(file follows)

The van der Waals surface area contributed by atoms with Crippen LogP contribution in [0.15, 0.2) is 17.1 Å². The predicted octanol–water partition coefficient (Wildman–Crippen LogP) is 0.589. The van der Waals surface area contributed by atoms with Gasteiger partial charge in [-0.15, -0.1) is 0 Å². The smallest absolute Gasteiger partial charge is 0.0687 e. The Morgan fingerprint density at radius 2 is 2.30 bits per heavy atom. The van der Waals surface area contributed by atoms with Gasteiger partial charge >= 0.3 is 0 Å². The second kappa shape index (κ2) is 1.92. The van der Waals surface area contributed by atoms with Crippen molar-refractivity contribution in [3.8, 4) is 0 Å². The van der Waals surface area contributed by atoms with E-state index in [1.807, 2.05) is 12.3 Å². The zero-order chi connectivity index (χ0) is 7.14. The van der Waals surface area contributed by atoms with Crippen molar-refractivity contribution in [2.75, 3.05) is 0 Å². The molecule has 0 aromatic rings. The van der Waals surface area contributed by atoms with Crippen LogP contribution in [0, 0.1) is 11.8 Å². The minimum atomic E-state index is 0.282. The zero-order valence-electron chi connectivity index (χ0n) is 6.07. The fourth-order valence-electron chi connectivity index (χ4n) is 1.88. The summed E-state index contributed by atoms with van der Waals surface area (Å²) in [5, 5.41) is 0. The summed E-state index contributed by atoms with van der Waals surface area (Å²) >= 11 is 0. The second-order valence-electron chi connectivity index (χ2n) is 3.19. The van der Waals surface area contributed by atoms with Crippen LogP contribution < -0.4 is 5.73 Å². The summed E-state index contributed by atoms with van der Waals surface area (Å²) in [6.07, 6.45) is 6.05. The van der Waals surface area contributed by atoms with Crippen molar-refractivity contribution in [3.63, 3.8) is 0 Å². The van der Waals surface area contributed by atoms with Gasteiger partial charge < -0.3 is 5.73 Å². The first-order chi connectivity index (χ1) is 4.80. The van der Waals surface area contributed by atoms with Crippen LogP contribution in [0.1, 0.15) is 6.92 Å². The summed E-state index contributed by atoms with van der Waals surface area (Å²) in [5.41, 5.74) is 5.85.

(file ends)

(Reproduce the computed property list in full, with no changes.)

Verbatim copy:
The van der Waals surface area contributed by atoms with Crippen LogP contribution in [0.15, 0.2) is 17.1 Å². The predicted octanol–water partition coefficient (Wildman–Crippen LogP) is 0.589. The van der Waals surface area contributed by atoms with Gasteiger partial charge in [-0.15, -0.1) is 0 Å². The smallest absolute Gasteiger partial charge is 0.0687 e. The Morgan fingerprint density at radius 2 is 2.30 bits per heavy atom. The van der Waals surface area contributed by atoms with Gasteiger partial charge >= 0.3 is 0 Å². The second kappa shape index (κ2) is 1.92. The van der Waals surface area contributed by atoms with Crippen molar-refractivity contribution in [3.8, 4) is 0 Å². The van der Waals surface area contributed by atoms with E-state index in [1.807, 2.05) is 12.3 Å². The zero-order chi connectivity index (χ0) is 7.14. The van der Waals surface area contributed by atoms with Crippen molar-refractivity contribution in [2.75, 3.05) is 0 Å². The molecule has 0 aromatic rings. The van der Waals surface area contributed by atoms with Crippen LogP contribution in [0, 0.1) is 11.8 Å². The minimum atomic E-state index is 0.282. The zero-order valence-electron chi connectivity index (χ0n) is 6.07. The fourth-order valence-electron chi connectivity index (χ4n) is 1.88. The summed E-state index contributed by atoms with van der Waals surface area (Å²) in [5, 5.41) is 0. The summed E-state index contributed by atoms with van der Waals surface area (Å²) >= 11 is 0. The second-order valence-electron chi connectivity index (χ2n) is 3.19. The van der Waals surface area contributed by atoms with Crippen LogP contribution < -0.4 is 5.73 Å². The summed E-state index contributed by atoms with van der Waals surface area (Å²) in [6.07, 6.45) is 6.05. The van der Waals surface area contributed by atoms with Crippen molar-refractivity contribution in [3.63, 3.8) is 0 Å². The van der Waals surface area contributed by atoms with Gasteiger partial charge < -0.3 is 5.73 Å². The first-order chi connectivity index (χ1) is 4.80. The van der Waals surface area contributed by atoms with Crippen LogP contribution in [0.1, 0.15) is 6.92 Å². The summed E-state index contributed by atoms with van der Waals surface area (Å²) in [5.41, 5.74) is 5.85.